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Local Editorials

When it rains, it pours

Part 1

Last Friday started out to be a beautiful, easy-going summer day, but what I thought was going to be a routinely happy weekend changed with a few unforeseen setbacks — a destroyed phone and a destroyed car.

We had finished the paper that morning, which around here sometimes means we can start celebrating the weekend. Mandi, our associate editor, and I were off to lunch at Iowa’s Best Burger Cafe in Kellogg, but first I had to get gas and stop by Skiff to get my mom four orders of oven-roasted vegetables. She just can’t get enough of those things.

I stopped by Rick’s Amoco to fill up my tank since it was pay day. I was wearing this pretty little navy dress and a jacket with no pockets. I get bored easily, so I thought I’d do something productive while I fill up my tank (besides check Facebook) and pay my phone bill over the phone. I have Sprint, which I’m not too fond of, but they have the easiest pay-over-the-phone service — of course they get that right.

My car was still filling up when a motorcycle pulled up behind me. He smiled, which was nice, but I felt as if he was eagerly waiting for me to move so he could fill up his bike and hit the highway. Who could blame him? The pump stopped. I rushed to close the gas release and off I went in my car. Besides, I had another errand to run before I could eat the best burger in Iowa. Today was looking good.

I sat at the stop light thinking I had forgotten something, but I talked myself out of it. Two blocks later I suddenly remembered that I had left my phone on the top of my car due to a lack of pockets. I panicked. Wanting to get out of the car so badly, I nearly pulled over on Fourth Street, but the traffic was too heavy. I had to pull off on a side street.

I looked and there was nothing on the roof of the car. My heart sunk. I rushed back to where I came from, and there it was, a beautiful shattered mess right in the middle of the street.

It appeared to have fallen off when I had turned onto the street, leaving the gas station, and it also appeared that I had hit it myself.

I don’t know about you, but I’m sort of attached to my phone. After I ran the errand for my mom and picked Mandi up at work, my only next priority for the day was to get a new phone.

We took Highway 6 to the burger cafe and talked about how society, including ourselves, have become dependent on these little electronic devices.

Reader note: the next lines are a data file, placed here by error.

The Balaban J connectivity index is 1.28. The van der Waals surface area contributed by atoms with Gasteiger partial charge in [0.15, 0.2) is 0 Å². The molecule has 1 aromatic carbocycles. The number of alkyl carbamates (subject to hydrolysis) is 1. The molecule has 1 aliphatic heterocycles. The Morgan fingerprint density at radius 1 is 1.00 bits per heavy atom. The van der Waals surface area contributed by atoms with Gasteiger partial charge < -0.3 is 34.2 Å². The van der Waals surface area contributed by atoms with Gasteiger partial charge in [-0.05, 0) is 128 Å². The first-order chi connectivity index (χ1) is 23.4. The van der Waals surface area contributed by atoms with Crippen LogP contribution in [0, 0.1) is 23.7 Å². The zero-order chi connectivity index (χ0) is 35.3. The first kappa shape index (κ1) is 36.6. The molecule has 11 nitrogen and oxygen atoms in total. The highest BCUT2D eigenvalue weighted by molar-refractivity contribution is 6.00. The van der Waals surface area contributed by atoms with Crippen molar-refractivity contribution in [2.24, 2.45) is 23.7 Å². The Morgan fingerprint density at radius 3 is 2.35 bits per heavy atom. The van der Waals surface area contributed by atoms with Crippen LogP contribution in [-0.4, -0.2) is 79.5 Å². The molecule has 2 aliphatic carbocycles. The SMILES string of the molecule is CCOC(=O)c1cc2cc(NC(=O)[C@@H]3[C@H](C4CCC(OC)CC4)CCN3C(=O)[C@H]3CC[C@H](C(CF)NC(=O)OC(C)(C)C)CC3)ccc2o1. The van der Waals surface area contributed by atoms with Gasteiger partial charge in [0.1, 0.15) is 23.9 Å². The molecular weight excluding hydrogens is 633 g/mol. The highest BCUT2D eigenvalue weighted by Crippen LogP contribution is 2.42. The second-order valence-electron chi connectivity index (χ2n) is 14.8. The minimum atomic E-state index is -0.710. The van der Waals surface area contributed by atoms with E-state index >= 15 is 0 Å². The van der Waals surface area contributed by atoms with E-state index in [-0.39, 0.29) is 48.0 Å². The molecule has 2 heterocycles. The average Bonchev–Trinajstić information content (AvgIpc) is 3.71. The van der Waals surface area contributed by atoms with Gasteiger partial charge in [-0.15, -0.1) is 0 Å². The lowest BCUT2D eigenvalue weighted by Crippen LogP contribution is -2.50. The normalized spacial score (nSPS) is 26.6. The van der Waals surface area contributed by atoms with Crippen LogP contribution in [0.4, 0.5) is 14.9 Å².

Wouldn’t it be wonderful if we weren’t always so accessible every minute of the day?

We missed the days where if you wanted to get a hold of someone, you called their house or workplace in emergency. You were patient. You were understanding.

We talked about how hard it is for younger generations to refrain from using their phones and join a conversation that doesn’t revolve around a post, photo or video.

We got to the burger cafe, and I made a call to Sprint with Mandi’s phone. They informed me that with Apple Care (insurance) that I could get a new phone, I just had to go to the nearest Apple Store to get it. Thankfully, Iowa has an Apple Store in West Des Moines.

We left Kellogg, I dropped Mandi off at the office and hit the interstate.

I felt lost without my phone — to check the time, to see if I had a message. I couldn’t call anyone to tell them what happened. It was a strange, lonely feeling. I felt lost, but it was temporary. Thankfully, I could go back to days without using my phone, and it was comforting.

I turned up the radio (kept it on the classic rock station the entire way) put the window down and forgot about everything else. It was pure bliss, pure freedom. My day just got a lot better.

Suddenly, I remembered that Mandi and I had left lunch without even paying — an unintentional dine and dash. We ate, talked and walked out thinking about how satisfied we were. It didn’t even occur to us that we were forgetting anything. I couldn’t call Mandi or the burger cafe to inform them of our mistake, and I laughed at the series of events. (Mandi called and paid over the phone.)

Nothing was going to ruin this sunny summer weekend, I thought.

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